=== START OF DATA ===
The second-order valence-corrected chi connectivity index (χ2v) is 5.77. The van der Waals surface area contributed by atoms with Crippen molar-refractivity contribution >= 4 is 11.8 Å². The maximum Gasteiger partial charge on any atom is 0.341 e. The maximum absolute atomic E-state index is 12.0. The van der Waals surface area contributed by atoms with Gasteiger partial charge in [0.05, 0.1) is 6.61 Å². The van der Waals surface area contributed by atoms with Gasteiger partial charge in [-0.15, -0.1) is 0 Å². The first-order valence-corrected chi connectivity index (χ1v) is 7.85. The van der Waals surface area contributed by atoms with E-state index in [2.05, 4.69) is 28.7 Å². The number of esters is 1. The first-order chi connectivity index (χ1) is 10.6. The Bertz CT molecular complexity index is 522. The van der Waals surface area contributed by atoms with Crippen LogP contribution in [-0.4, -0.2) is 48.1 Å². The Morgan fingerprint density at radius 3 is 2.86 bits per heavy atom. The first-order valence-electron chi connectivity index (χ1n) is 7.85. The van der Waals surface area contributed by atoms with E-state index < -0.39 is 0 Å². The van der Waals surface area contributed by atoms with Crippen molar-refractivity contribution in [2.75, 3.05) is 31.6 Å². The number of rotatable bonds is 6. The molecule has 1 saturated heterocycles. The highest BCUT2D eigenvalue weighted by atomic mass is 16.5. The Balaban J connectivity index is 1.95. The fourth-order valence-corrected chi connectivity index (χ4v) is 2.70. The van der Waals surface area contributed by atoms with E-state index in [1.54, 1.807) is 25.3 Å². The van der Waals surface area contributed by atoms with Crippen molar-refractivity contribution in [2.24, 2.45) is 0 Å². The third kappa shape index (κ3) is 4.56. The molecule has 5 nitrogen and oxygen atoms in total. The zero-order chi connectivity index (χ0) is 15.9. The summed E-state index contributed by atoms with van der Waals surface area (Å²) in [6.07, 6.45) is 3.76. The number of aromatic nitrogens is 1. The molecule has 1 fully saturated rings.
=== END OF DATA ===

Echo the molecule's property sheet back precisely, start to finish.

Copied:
The second-order valence-corrected chi connectivity index (χ2v) is 5.77. The van der Waals surface area contributed by atoms with Crippen molar-refractivity contribution >= 4 is 11.8 Å². The maximum Gasteiger partial charge on any atom is 0.341 e. The maximum absolute atomic E-state index is 12.0. The van der Waals surface area contributed by atoms with Gasteiger partial charge in [0.05, 0.1) is 6.61 Å². The van der Waals surface area contributed by atoms with Gasteiger partial charge in [-0.15, -0.1) is 0 Å². The first-order valence-corrected chi connectivity index (χ1v) is 7.85. The van der Waals surface area contributed by atoms with E-state index in [2.05, 4.69) is 28.7 Å². The number of esters is 1. The first-order chi connectivity index (χ1) is 10.6. The Bertz CT molecular complexity index is 522. The van der Waals surface area contributed by atoms with Crippen LogP contribution in [-0.4, -0.2) is 48.1 Å². The Morgan fingerprint density at radius 3 is 2.86 bits per heavy atom. The first-order valence-electron chi connectivity index (χ1n) is 7.85. The van der Waals surface area contributed by atoms with E-state index < -0.39 is 0 Å². The van der Waals surface area contributed by atoms with Crippen molar-refractivity contribution in [2.75, 3.05) is 31.6 Å². The number of rotatable bonds is 6. The molecule has 1 saturated heterocycles. The highest BCUT2D eigenvalue weighted by atomic mass is 16.5. The Balaban J connectivity index is 1.95. The fourth-order valence-corrected chi connectivity index (χ4v) is 2.70. The van der Waals surface area contributed by atoms with E-state index in [1.54, 1.807) is 25.3 Å². The van der Waals surface area contributed by atoms with Crippen molar-refractivity contribution in [2.24, 2.45) is 0 Å². The third kappa shape index (κ3) is 4.56. The molecule has 5 nitrogen and oxygen atoms in total. The zero-order chi connectivity index (χ0) is 15.9. The summed E-state index contributed by atoms with van der Waals surface area (Å²) in [6.07, 6.45) is 3.76. The number of aromatic nitrogens is 1. The molecule has 1 fully saturated rings.